Eventually disrupting school work

Learning communities like I defined yesterday won't disrupt school work immediately. Students in pursuit of good grades and prestigious graduations will persist along with incumbent providers of schooling. The targeted demographic are those non-consumers we call college dropouts in a "blue ocean" uncontested market space. This community approach to learning removes the stigma from their misfit with academic pressures. It validates and utilizes their inclinations to use social media to the max. It supports them in becoming active members of a supportive community without setting up hoops to jump through, contrived incentives to chase after or stupid games to play. The community will acculturate and socialize them into uniquely contributing and benefiting like everyone else who has joined.

I suspect adjunct college faculty (part time contract employees) will migrate to these learning communities first. I know from first hand experience, as well as colleagues tales of woe, that institutions of higher learning show no loyalty to adjuncts and get none in return. They are underpaid and over worked like the pawns in any bureaucracy. Any love of learning, teaching and nurturing others gets fried by the onslaught of papers to grade, content to cover, requirements to comply with and student issues to resolve. Learning communities could easily look like a "dream come true" and a return to the reasons they sought teaching positions in the first place. They will see this as an opportunity to be a nurturing "guide on the side of the student" instead of an expert "sage on stage with a grade book in hand".

I expect institutions of higher learning and their student bodies will hold these "lowly" learning communities in deep disregard. Learning communities offer no quantitative proof of comprehension, retention and capable application of any subject matter. They provide no credentials for future employers, credit card issuers or graduate schools. They fail to cover any respectable body of knowledge with consistency, depth or reliability. They provide no safeguards against malpractice, fatal errors or costly mistakes in professional practice. They don't even impose enough academic rigor and workload to prepare students for slaving away in the confining cubicles of command & control environments. They glorify spontaneity, serendipity and socializing as if the future calls for massive improvisation and innovation by cultural creatives.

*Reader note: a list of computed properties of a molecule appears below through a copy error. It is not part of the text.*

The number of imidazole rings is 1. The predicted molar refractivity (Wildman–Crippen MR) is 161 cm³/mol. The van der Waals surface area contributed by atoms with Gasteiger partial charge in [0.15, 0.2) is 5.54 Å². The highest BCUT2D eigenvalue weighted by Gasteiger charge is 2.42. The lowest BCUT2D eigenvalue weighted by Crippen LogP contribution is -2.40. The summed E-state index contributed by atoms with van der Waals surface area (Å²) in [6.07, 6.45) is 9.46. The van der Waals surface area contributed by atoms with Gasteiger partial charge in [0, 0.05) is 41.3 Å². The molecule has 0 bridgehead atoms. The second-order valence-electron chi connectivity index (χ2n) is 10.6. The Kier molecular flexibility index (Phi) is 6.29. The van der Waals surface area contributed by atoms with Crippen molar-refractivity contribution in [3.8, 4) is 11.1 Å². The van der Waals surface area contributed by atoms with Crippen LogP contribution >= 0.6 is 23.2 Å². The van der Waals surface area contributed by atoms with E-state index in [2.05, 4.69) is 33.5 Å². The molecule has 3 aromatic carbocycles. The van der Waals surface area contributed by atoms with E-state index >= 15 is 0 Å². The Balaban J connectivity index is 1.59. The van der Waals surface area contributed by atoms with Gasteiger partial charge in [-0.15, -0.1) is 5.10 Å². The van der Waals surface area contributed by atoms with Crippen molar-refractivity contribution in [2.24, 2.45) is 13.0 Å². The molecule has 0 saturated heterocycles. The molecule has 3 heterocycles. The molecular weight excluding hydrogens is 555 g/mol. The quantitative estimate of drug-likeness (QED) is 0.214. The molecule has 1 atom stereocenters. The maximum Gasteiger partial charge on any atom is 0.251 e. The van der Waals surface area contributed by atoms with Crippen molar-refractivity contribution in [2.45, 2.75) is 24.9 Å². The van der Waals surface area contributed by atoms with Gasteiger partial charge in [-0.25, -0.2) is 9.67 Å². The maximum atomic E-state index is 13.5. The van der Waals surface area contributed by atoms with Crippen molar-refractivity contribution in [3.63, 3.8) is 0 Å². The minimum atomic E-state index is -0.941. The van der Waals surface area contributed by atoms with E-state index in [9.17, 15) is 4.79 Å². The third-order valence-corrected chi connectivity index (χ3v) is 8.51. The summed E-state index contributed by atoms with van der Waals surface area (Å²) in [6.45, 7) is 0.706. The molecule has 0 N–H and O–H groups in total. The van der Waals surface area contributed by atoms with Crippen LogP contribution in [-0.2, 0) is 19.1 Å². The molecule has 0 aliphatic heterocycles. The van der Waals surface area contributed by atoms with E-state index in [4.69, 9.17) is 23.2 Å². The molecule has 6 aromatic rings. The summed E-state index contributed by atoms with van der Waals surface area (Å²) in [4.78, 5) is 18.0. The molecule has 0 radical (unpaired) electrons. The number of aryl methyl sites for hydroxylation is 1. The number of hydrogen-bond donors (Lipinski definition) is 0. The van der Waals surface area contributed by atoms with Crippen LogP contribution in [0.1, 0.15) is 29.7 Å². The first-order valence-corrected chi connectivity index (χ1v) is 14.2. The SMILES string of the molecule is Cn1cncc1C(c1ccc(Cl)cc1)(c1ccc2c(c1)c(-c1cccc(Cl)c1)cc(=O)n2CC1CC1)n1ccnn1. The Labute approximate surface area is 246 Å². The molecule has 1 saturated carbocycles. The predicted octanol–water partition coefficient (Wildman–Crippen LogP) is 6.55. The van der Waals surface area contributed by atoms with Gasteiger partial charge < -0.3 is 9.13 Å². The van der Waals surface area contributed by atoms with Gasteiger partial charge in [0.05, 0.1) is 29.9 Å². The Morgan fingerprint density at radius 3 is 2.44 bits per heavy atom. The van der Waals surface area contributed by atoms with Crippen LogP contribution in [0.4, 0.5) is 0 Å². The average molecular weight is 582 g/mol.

These put downs make no difference to drop outs who are already shot down, put out and disrespected. Any engaging learning community can make a big difference to them however. Where the mutual engagements do not support rote learning to goose up a GPA, they do encourage, respect and reward many other kinds of learning:
  • Learning by taking action, generating uploads into the community, creating contributions by working on projects
  • Learning from the interpersonal consequences of their actions, refining personal conduct using feedback from others' reactions to what they said or did
  • Learning by experimenting with different strategies to get results, debugging flawed attempts to solve problems by iterative trials
  • Learning by talking partial understandings out with others, getting clear by conversing about it, expressing oneself to realize more insights
  • Learning by reflecting on what happened, letting new ideas sink in, coming to one's own realizations
  • Learning by teaching others, connecting more dots as one tries to explain the concept to others, finally seeing the pattern behind methods
  • Learning by example, picking up new routines by osmosis, imitating exemplars of best practices
Anyone has learned by all these different approaches is well equipped for situations that make conventional college diplomas obsolete. They can learn from what happens that proves to be unexpected, disruptive or game changing. They can adapt to breakdowns in economies, institutions and delivery systems. They can launch new services, enterprises, and communities as they quickly identify others unmet needs.

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